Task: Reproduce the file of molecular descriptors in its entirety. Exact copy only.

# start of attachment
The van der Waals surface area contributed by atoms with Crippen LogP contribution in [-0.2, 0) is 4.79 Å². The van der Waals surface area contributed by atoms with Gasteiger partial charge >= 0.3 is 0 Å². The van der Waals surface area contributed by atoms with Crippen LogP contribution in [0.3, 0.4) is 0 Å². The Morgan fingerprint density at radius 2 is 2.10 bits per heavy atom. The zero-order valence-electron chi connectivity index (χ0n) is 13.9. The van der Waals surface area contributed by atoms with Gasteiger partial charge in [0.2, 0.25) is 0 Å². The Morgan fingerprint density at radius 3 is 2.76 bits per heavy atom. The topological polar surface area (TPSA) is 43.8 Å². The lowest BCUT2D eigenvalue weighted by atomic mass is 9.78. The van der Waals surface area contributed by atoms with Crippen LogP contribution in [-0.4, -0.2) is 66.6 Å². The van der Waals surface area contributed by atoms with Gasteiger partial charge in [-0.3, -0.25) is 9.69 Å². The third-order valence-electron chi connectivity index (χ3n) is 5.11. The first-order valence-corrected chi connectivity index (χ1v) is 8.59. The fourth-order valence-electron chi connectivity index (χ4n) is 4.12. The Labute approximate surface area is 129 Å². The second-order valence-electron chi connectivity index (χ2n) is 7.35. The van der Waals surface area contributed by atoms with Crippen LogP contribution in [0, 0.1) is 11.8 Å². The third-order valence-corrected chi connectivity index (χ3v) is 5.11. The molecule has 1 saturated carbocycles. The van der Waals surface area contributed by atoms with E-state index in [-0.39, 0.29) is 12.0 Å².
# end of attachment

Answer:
The van der Waals surface area contributed by atoms with Crippen LogP contribution in [-0.2, 0) is 4.79 Å². The van der Waals surface area contributed by atoms with Gasteiger partial charge >= 0.3 is 0 Å². The van der Waals surface area contributed by atoms with Crippen LogP contribution in [0.3, 0.4) is 0 Å². The Morgan fingerprint density at radius 2 is 2.10 bits per heavy atom. The zero-order valence-electron chi connectivity index (χ0n) is 13.9. The van der Waals surface area contributed by atoms with Gasteiger partial charge in [0.2, 0.25) is 0 Å². The Morgan fingerprint density at radius 3 is 2.76 bits per heavy atom. The topological polar surface area (TPSA) is 43.8 Å². The lowest BCUT2D eigenvalue weighted by atomic mass is 9.78. The van der Waals surface area contributed by atoms with Crippen LogP contribution in [-0.4, -0.2) is 66.6 Å². The van der Waals surface area contributed by atoms with Gasteiger partial charge in [-0.3, -0.25) is 9.69 Å². The third-order valence-electron chi connectivity index (χ3n) is 5.11. The first-order valence-corrected chi connectivity index (χ1v) is 8.59. The fourth-order valence-electron chi connectivity index (χ4n) is 4.12. The Labute approximate surface area is 129 Å². The second-order valence-electron chi connectivity index (χ2n) is 7.35. The van der Waals surface area contributed by atoms with Crippen LogP contribution in [0, 0.1) is 11.8 Å². The third-order valence-corrected chi connectivity index (χ3v) is 5.11. The molecule has 1 saturated carbocycles. The van der Waals surface area contributed by atoms with E-state index in [-0.39, 0.29) is 12.0 Å².